Scarce sight in sky: Here's how to see Saturn
Ringed planet visible for limited time
ORLANDO, Fla. – Take a look up at the sky Wednesday night, and you'll get a rare treat.
The ringed planet Saturn will be visible for a limited time.
"If you have never spotted Saturn's rings, now is your chance," Accuweather astronomy blogger Dave Samuhel said.
According to NASA's jet propulsion laboratory, "Saturn is at opposition on (Wednesday), when it and the sun are at opposite sides of earth".
Saturn will officially reach opposition around 9 a.m., but the best time to see it will be Wednesday night when it pairs up with the moon.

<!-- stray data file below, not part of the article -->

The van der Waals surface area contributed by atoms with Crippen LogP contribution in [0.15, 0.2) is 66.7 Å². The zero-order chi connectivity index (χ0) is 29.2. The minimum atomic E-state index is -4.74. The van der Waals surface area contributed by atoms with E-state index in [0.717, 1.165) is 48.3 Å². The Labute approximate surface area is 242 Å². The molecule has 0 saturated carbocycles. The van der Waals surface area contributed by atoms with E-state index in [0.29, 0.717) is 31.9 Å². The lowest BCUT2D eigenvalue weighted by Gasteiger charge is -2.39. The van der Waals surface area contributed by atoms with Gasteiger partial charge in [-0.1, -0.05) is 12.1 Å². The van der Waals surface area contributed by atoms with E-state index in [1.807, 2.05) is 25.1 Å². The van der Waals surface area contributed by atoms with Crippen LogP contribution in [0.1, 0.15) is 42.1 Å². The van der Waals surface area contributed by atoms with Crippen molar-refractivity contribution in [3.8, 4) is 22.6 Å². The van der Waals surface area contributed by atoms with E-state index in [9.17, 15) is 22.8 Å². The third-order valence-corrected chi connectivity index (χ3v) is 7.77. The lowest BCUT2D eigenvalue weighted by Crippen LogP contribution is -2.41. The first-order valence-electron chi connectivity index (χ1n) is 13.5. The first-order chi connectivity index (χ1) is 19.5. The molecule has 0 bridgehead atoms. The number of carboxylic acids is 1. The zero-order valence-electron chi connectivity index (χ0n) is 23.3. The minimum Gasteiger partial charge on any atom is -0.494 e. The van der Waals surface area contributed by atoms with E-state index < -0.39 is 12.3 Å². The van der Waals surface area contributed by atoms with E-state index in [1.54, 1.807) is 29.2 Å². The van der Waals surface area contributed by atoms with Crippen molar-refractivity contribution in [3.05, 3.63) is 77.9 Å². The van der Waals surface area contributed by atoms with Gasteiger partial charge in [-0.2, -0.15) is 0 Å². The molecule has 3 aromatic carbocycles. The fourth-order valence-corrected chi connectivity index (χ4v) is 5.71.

Many will see Saturn with the naked eye, but its rings will also be visible.
"A small telescope is all you need" Samuhel said.
Saturn is not the only planet soon to be seen by earthlings.
On July 27, the Red Planet, Mars, will have its second closest opposition in nearly 60,000 years.
And you won't be able to miss the moon. June's full moon is called the Strawberry Moon, which is named because it signaled to the Algonquin tribes that it was the time of year to gather ripening strawberries.
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